Toews Insists Bill C-30 Going Ahead

by Jordan Richardson on May 17, 2012

Public Safety Minister Vic Toews has stated that the Tories’ Bill C-30, the online surveillance bill, is not dead in the water as has been reported in some places. What’s more the bill is going ahead through the political process.

“Our government has been very clear, that matter will be referred to a parliamentary committee. In fact we made it clear that legislation would proceed to committee prior to second reading,” Toews said on Wednesday.

The bill was initially tabled in February and was to usher in a “new era of online surveillance” in Canada. C-30 proposed to give police and investigators extensive powers to access electronic communications of Canadian citizens. The bill also allowed investigators and intelligence services the ability to push telecommunications companies for subscriber data without a warrant.

Bill C-30, which was racking up a set-up cost of nearly $80 million, appeared to be stalled out of the gate after public outcry got in the way. The government revealed that it was in “no hurry” to pass the legislation and the bill was set to be “redesigned.”

But Toews never took the surveillance bill off his mind, continuing his implication that Canadians can either stand with C-30 or “stand with the child pornographers.” His vitriolic approach even caused concerns from within his own caucus over the privacy implications of the bill.

So what’s next?

Toews can move the bill to committee for review before any House debate on it takes place, but that hasn’t happened yet. That review, it appears, has been stalled until fall. Toews, on Wednesday, stated that it was the House leader’s responsibility to determine when C-30 actually gets nosed into committee. He also asserted that his government was not prepared to simply back away from the bill.

Commons is expected to hit recess in June and it’s not expected that the bill will face review prior to that. Toews and Co. are probably wisely waiting for some of the heat on it to die down before they reintroduce the unpopular legislation. Whether that tactic will work to pull the wool over Canadians’ eyes remains to be seen, but stranger things have happened.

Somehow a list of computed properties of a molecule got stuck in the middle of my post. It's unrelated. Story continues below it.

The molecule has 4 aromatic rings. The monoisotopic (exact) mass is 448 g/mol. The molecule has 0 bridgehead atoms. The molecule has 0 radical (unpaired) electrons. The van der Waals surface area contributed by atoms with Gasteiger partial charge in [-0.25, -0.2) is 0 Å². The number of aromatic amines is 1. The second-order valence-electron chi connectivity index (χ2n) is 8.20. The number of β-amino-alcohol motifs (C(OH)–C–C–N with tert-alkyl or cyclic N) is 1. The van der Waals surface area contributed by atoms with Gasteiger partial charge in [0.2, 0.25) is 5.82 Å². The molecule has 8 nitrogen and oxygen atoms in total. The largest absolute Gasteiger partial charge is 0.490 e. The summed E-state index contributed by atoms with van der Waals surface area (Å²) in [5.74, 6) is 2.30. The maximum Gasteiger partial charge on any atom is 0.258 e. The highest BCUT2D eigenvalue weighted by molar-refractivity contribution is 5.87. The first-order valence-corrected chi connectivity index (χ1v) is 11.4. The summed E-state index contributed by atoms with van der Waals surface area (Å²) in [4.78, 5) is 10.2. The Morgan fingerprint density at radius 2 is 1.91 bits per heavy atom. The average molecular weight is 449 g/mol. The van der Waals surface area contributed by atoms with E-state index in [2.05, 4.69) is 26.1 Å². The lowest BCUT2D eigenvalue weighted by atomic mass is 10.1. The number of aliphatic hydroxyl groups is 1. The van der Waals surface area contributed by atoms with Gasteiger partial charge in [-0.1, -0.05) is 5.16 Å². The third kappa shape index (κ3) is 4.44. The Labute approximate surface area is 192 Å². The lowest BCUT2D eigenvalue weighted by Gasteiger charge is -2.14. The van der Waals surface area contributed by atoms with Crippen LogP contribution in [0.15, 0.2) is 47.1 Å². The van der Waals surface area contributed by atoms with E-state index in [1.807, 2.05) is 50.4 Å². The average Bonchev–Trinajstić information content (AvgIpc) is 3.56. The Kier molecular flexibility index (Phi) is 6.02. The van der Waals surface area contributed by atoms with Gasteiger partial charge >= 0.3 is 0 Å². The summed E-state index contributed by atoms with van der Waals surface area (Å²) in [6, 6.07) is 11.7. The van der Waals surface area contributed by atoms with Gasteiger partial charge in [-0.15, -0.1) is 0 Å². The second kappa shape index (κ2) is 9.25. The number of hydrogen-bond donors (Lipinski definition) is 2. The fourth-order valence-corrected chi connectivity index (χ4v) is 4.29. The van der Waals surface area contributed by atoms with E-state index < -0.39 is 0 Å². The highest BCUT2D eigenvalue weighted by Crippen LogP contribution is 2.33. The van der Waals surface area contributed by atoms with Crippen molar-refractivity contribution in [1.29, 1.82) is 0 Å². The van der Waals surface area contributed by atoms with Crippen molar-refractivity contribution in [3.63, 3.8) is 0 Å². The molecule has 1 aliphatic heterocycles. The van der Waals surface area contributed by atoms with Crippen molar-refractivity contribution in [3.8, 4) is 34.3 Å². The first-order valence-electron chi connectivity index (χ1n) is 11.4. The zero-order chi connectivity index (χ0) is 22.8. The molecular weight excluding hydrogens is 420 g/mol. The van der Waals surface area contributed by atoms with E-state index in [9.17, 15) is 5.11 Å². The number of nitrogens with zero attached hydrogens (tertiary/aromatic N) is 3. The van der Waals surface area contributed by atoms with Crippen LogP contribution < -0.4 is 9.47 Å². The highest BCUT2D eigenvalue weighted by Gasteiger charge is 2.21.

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Written by: Jordan Richardson. www.digitcom.ca. Follow TheTelecomBlog.com by: RSSTwitterFacebook, or YouTube.

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Rwolf November 19, 2012 at 12:58 am

U.S. Expanding Cross-border Police Integration With Canada & Asset Forfeiture Sharing

Concurrent with Obama’s proposed law legalizing and expanding cross-border police integration in North America, Canadians earlier this year discovered introduced (Commons Bill C-30 touted to protect children on the Internet—would also give any Canadian police officer—without a warrant—the power to request Internet service providers turn over customers’ information (see section 17 of C-30); allow Canadian police to seek into Canadians’ private computers. C-30 was strongly opposed by Canadians in April 2012. Canadians further discovered Canada had signed with the United States an array of (Asset Forfeiture Sharing Agreements) for Canada to share Canadian and Americans assets civilly or criminally confiscated using Asset Forfeiture laws that resulted from U.S. and Canada sharing information gleaned from electronic surveillance of Canadian and American Citizens’ communications, e.g., emails, faxes, Internet actively, phone records.